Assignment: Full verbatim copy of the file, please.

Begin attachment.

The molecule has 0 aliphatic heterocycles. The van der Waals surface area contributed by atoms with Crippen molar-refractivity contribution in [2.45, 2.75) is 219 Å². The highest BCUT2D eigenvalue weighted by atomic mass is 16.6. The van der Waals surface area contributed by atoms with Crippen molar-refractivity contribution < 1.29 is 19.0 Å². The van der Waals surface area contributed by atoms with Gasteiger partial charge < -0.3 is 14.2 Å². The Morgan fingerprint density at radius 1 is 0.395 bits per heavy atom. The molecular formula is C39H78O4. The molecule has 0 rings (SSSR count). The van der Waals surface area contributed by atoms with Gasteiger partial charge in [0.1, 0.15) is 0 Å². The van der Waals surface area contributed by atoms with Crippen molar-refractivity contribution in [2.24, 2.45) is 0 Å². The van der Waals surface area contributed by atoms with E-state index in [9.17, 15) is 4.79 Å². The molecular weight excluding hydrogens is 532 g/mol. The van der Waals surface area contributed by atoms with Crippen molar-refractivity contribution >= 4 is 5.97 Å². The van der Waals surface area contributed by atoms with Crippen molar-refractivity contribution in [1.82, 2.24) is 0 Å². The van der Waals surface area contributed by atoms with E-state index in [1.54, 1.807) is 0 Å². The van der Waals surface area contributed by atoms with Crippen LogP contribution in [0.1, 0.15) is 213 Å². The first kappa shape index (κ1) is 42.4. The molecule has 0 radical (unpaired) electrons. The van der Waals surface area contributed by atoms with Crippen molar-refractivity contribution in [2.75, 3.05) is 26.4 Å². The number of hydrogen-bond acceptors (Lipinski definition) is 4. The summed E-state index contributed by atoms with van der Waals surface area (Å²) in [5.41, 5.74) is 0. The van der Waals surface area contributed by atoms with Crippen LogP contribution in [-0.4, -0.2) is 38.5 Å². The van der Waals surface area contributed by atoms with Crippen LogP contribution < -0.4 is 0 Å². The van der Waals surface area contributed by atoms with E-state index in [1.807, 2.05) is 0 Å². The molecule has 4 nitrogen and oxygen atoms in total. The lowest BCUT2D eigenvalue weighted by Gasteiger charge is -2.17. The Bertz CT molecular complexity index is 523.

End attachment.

The molecule has 0 aliphatic heterocycles. The van der Waals surface area contributed by atoms with Crippen molar-refractivity contribution in [2.45, 2.75) is 219 Å². The highest BCUT2D eigenvalue weighted by atomic mass is 16.6. The van der Waals surface area contributed by atoms with Crippen molar-refractivity contribution < 1.29 is 19.0 Å². The van der Waals surface area contributed by atoms with Gasteiger partial charge < -0.3 is 14.2 Å². The Morgan fingerprint density at radius 1 is 0.395 bits per heavy atom. The molecular formula is C39H78O4. The molecule has 0 rings (SSSR count). The van der Waals surface area contributed by atoms with Gasteiger partial charge in [0.1, 0.15) is 0 Å². The van der Waals surface area contributed by atoms with Crippen molar-refractivity contribution in [2.24, 2.45) is 0 Å². The van der Waals surface area contributed by atoms with E-state index in [9.17, 15) is 4.79 Å². The molecular weight excluding hydrogens is 532 g/mol. The van der Waals surface area contributed by atoms with Crippen molar-refractivity contribution >= 4 is 5.97 Å². The van der Waals surface area contributed by atoms with Crippen molar-refractivity contribution in [1.82, 2.24) is 0 Å². The van der Waals surface area contributed by atoms with E-state index in [1.54, 1.807) is 0 Å². The van der Waals surface area contributed by atoms with Crippen LogP contribution in [0.1, 0.15) is 213 Å². The first kappa shape index (κ1) is 42.4. The molecule has 0 radical (unpaired) electrons. The van der Waals surface area contributed by atoms with Crippen molar-refractivity contribution in [2.75, 3.05) is 26.4 Å². The number of hydrogen-bond acceptors (Lipinski definition) is 4. The summed E-state index contributed by atoms with van der Waals surface area (Å²) in [5.41, 5.74) is 0. The van der Waals surface area contributed by atoms with Crippen LogP contribution in [-0.4, -0.2) is 38.5 Å². The van der Waals surface area contributed by atoms with Crippen LogP contribution < -0.4 is 0 Å². The van der Waals surface area contributed by atoms with E-state index in [1.807, 2.05) is 0 Å². The molecule has 4 nitrogen and oxygen atoms in total. The lowest BCUT2D eigenvalue weighted by Gasteiger charge is -2.17. The Bertz CT molecular complexity index is 523.